- The first thing you do in the morning is check your social media.
- You’ll take down a post if it hasn’t reached a certain amount of likes.
- You feel angry when nobody comments on your posts.
- You’ve overanalyzed images of yourself to post.
- You can’t go to the bathroom without your phone.
- You’ve found yourself refreshing your feed every few minutes.
That being said, if you feel like you have a problem with social media, continue reading on to see how you can spend less time on social media. In fact, I think we could all benefit from less time on social media. So, even if you don’t feel like these warning signs fit you, consider some of these options anyway.
Times to put social media away
If you struggle to kick your social media addiction, might I suggest a few scenarios when it might be a good idea to practice putting your phone in your pocket?
Here are some circumstances when I actively work to make sure my phone is nowhere near my fingertips:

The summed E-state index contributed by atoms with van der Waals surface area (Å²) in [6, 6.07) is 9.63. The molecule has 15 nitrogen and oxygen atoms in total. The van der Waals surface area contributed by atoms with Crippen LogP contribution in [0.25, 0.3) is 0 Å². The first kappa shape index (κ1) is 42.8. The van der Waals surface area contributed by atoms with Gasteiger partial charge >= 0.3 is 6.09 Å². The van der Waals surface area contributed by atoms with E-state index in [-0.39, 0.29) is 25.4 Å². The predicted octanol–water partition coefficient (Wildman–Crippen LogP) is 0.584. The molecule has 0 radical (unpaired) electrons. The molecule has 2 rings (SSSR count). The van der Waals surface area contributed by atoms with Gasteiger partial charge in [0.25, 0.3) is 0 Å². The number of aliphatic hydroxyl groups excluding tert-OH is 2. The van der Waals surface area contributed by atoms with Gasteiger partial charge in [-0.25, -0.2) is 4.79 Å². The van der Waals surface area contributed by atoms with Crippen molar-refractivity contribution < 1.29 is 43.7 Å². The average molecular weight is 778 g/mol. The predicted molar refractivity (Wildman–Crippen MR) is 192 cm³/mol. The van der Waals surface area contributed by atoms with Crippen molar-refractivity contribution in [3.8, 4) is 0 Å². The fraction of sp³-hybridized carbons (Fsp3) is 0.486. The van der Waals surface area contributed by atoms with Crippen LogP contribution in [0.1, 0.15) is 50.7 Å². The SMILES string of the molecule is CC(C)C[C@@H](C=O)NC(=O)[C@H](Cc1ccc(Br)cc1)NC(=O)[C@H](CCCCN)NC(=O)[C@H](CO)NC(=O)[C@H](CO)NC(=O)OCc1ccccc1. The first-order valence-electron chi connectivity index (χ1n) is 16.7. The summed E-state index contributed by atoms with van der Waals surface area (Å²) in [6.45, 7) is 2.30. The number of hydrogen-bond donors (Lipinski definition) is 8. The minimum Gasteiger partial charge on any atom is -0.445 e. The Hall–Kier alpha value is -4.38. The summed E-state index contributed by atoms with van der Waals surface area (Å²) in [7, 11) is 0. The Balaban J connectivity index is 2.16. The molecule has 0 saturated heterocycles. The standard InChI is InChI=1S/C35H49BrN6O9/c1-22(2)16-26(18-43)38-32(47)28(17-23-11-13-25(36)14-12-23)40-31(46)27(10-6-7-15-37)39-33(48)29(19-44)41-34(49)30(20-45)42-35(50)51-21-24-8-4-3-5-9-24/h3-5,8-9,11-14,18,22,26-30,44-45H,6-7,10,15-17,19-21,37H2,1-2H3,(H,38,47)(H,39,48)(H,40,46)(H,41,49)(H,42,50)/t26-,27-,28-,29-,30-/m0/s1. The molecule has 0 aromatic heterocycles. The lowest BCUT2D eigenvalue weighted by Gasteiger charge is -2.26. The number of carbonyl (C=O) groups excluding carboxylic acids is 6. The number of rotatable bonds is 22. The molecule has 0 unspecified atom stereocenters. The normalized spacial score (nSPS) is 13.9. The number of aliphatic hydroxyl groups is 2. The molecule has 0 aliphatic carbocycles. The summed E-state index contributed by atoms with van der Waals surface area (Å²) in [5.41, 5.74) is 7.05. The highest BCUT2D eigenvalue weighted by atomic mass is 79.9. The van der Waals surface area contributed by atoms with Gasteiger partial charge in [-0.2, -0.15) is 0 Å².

- Dinning whether at home by myself or out with company
- When visiting with family or friends. I want to give my undivided attention to the people that are physically in front of me more than the cyber people at my fingertips.
- In bed. This is a tough one for me, especially first thing in the morning. However, every night my phone is off by 9pm!
- When outdoors (Except for quick pictures and videos of course!)
It’s important to remember that social media was originally invented to connect people. Make sure you are still connecting with the people that are actually in front of you.
If you are failing to do this, then you are missing the point entirely.
Delete your apps
If you find yourself wasting too much time on certain social media platforms then you might want to consider just deleting them all together or just removing the app from your phone.
Personally, I have done this with Snapchat and Facebook. These were two social media platforms that became way too easy to waste my time on. Snapchat was deleted all together and Facebook I will only check form my laptop.
Consider where you are wasting the most time and free up some space on your phone by just deleting these distracting apps altogether.
- 5 Ways to Spend Less Time on Social Media
- Your Brain on Minimalism